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Tuesday, October 30, 2012
Updated: November 1, 3:18 PM ET
Hurricane Sandy swells in Florida

By Greg Tindall

"I'm just so stoked for Florida to get this good of waves," said Kelly Slater.

While Hurricane Sandy was wreaking havoc along the Eastern seaboard, displacing thousands from their homes and leaving millions in the dark, its massive force created huge waves, especially in Florida where pro surfers like Kelly Slater took advantage of the rare event.

The Southern states usually get racked by Atlantic hurricanes, but Sandy stayed far enough offshore to leave them relatively untouched.

The first place to get the swell train was the Caribbean. Puerto Rico went saw huge waves for days on end. But the big story was Florida.

As soon as the winds switched to cross-off on Friday in Florida, South Beach Miami had as much swell as many in Florida had ever seen; with Chris Ward, the Lopezes, Peter Mendia, Baron Knowlton and every local pro, the list went on. The other Miami locals didn't seem too thrown by the overflow of talent in the only lineup with cooperative winds in the state on Friday. Although peaky and framed, the drop demanded a mad paddle and quick feet comfortable with heaving transitions.

As explained by Shea Lopez, "There is a chicken trench that runs north of where they dredged the South Beach inlet, which causes the [long-period] wave to outrun itself. Even though the wave is coming out of the north, because the southern portion stays in the chicken trench it travels in the deeper water longer, so it also travels faster than the part that should've broke first. That's what makes it wrap into itself and get nice and peaky and wedged."

Swells reached as far north as Lake Michigan in Chicago.

Without skis and a high level of big-wave skills, the rest of Florida on Saturday was all but inaccessible. Even Miami went from a heavy head-high to a sketchy double-overhead the next morning when the super session continued.

But the real story of Sandy's swell took place farther up I-95 in Palm Beach on Saturday, then continued through Monday with a staying power that the East Coast hardly ever sees. Spectators lined the beaches and boats packed the inlet to witness largely jet ski-assisted sessions. (Honorable mention goes to Tab Texter, who he-manned a six-hour paddle against sweeping longshore currents.)

Most descriptions of what took place over the three days gave up mid-sentence. In hopes that a non-East Coast, world-class talent might be able to fit the Sandy swell into perspective, Ward was asked how the waves he caught ranked in global terms. But Wardo just kind of shook his head and said, "That thing is its own thing. I don't know how else to put it."

Evan Geiselman sounded hopeful for Florida's future position as long as tragedy doesn't come with it: "I honestly think this might make Florida a place to chase big waves. If these conditions line up again, it wouldn't surprise me if we saw more of the big dogs showing up."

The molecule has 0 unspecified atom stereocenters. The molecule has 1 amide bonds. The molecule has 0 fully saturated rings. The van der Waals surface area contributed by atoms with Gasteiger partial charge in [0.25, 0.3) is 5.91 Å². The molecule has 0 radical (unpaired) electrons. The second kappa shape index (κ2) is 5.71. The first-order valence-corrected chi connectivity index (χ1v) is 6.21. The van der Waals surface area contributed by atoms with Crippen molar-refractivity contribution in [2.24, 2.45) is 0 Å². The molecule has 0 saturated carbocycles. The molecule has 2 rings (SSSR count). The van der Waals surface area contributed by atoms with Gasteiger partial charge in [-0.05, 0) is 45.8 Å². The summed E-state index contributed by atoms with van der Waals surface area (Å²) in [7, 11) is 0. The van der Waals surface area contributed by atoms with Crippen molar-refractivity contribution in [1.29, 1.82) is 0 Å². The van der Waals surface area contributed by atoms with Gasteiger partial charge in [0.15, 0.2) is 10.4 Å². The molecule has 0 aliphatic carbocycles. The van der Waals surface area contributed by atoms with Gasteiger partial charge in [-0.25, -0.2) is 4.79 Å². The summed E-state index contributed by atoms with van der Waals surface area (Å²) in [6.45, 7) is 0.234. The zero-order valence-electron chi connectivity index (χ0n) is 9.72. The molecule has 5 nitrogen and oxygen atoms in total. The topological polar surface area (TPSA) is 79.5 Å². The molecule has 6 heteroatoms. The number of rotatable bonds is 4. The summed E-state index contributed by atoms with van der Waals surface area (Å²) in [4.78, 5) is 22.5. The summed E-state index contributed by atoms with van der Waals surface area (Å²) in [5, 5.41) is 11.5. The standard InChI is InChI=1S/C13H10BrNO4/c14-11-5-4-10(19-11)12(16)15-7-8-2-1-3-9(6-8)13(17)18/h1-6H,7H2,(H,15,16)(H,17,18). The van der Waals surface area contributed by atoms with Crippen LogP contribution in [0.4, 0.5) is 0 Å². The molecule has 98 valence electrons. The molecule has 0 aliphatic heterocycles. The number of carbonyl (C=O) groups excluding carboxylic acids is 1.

Not sure that conditions will line up like that again for awhile, and if they do, hopefully the weather can remain offshore without the devastating personal losses Sandy caused.

By chance, the biggest big dog in surfing happened to be at home in the Sunshine State for the Sandy swell. On the advice of Baron Knowlton, Kelly Slater and Matt Kechele went to lesser-known spots in southern Palm Beach County over the weekend.

According to Slater, "Yeah, we opted for some cleaner waves in bluer water. I'm just so stoked for Florida to get this good of waves."

Knowlton, now a full-time Palm Beach County lifeguard, said of Kelly's Saturday and Sunday sessions, "Watching Kelly gets these 15-second drainers from the lifeguard tower was simply agonizing [to not be out there with him and Kechele]."

However, after seeing some of the pictures from the two days before of Wardo, Mendia, Cory Lopez and Geiselman up in Palm Beach, Kelly made an appearance in typical Kelly style: at the last second, grabbing the last massive pulses. But the king wouldn't be bested by the prince on his home turf. The prince of Palm Beach, Mendia, took top honors on a double spitter that is sure to have the entire East Coast abuzz for years to come. "Sick, sick, sick ... " was all Mendia could muster to describe the wave that will likely get him on some magazine covers.

Farther up the coast, Vero Beach and Sebastian Inlet held their own after several of the past few hurricanes didn't produce much swell. Jacksonville had its moments, but the thicker portions of the Sandy swell continued to travel in the Gulf Stream down to Palm Beach, lighting up Reef Road through Tuesday.

Despite the destruction in New York and New Jersey, what made Sandy such an incredible event was the near-perfect track it took to follow the contour of the Eastern seaboard, remaining offshore, square within the swell window. A mid-/upper-level low coming across the Florida straits combined with a deep-layer long-wave trough that swept into the eastern United States provided the ocean conditions.

From the Outer Banks north, it was a different story. While there were reports of Will Skudin and his tow partner finding some behemoths off Long Island, and Virginia's Raven Lundy caught some waves in his home state, most surfers were rightfully busier protecting houses and family than riding waves.

But Sandy wasn't done. As utility crews rushed east to begin restoring normalcy to the storm-lashed coast, she went up to the Great Lakes, producing waves for surfers in places like Chicago.